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The Prosperity Gospel Encapsulated in a Child’s Program

November 28, 2012

I could have also title this post, “The Secret in a Nutshell” or any other ridiculous belief system that promises health or wealth if you just follow their “principles”… You know: just do this, or just give this, and then the magic will happen.

And the most frustrating part? There is a long line of ignorant, credulous morons so desperate to believe any beautiful lie rather than face reality they will actually give their money and sense away to pretend that they can do magic and create their own reality.

There is a book in my library written by a Dr. Michael Shermer that I quite enjoy, The Believing Brain.

The book synthesizes Dr. Shermer’s 30 years of research to answer the questions of how and why we believe what we do in all aspects of our lives, from our suspicions and superstitions to our politics, economics, and social beliefs. In this book Dr. Shermer is interested in more than just why people believe weird things, or why people believe this or that claim, but in why people believe anything at all. His thesis is straightforward:

We form our beliefs for a variety of subjective, personal, emotional, and psychological reasons in the context of environments created by family, friends, colleagues, culture, and society at large; after forming our beliefs we then defend, justify, and rationalize them with a host of intellectual reasons, cogent arguments, and rational explanations. Beliefs come first, explanations for beliefs follow.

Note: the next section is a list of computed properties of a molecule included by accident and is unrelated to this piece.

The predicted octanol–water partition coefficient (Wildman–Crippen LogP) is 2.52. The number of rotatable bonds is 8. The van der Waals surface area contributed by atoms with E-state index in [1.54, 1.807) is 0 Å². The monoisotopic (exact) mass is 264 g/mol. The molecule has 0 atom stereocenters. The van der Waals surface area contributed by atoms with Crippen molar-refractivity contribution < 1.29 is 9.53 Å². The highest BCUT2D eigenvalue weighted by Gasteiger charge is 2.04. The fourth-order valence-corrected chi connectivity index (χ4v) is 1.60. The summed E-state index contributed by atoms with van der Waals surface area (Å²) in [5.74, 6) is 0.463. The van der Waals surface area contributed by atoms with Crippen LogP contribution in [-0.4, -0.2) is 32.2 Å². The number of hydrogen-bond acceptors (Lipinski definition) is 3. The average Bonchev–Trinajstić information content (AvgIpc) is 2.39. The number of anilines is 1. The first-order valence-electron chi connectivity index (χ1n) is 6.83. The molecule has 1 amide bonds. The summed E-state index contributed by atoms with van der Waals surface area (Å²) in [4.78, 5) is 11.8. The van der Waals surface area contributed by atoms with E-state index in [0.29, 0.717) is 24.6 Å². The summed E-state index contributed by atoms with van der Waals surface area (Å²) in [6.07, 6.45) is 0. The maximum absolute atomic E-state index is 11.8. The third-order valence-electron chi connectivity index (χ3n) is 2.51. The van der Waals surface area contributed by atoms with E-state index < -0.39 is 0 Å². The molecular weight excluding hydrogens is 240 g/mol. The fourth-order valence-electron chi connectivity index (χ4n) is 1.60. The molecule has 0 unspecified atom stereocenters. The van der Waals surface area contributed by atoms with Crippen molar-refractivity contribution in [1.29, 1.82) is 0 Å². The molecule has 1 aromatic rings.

Beliefs come first, explanations for beliefs follow.

Dr. Shermer also provides the neuroscience behind our beliefs. The brain is a belief engine. From sensory data flowing in through the senses the brain naturally begins to look for and find patterns, and then infuses those patterns with meaning. The first process Dr. Shermer calls patternicity: the tendency to find meaningful patterns in both meaningful and meaningless data. The second process he calls agenticity: the tendency to infuse patterns with meaning, intention, and agency.

We can’t help believing. Our brains evolved to connect the dots of our world into meaningful patterns that explain why things happen. These meaningful patterns become beliefs. Once beliefs are formed the brain begins to look for and find confirmatory evidence in support of those beliefs, which adds an emotional boost of further confidence in the beliefs and thereby accelerates the process of reinforcing them, and round and round the process goes in a positive feedback loop of belief confirmation. Dr. Shermer outlines the numerous cognitive tools our brains engage to reinforce our beliefs as truths and to insure that we are always right.

There have also been cognitive studies done that demonstrate how certain willfully ignorant persons when shown data contrary to what they ‘believe’ will undergo a “rebound effect” and hold onto their beliefs even more firmly that they did before engaging the evidence.

This is why I value science as the best tool mankind has ever created for understanding reality and the physical world that surrounds us. We have a biological tendency to believe, and sometimes a social pathology to reinforce those beliefs. What I want to believe based on emotions and what I should believe based on evidence do not always coincide. I’m a skeptic not because I do not want to believe, because I want to know.

There is a quantitative and qualitative difference between beliefs and knowledge that many persons just don’t understand.

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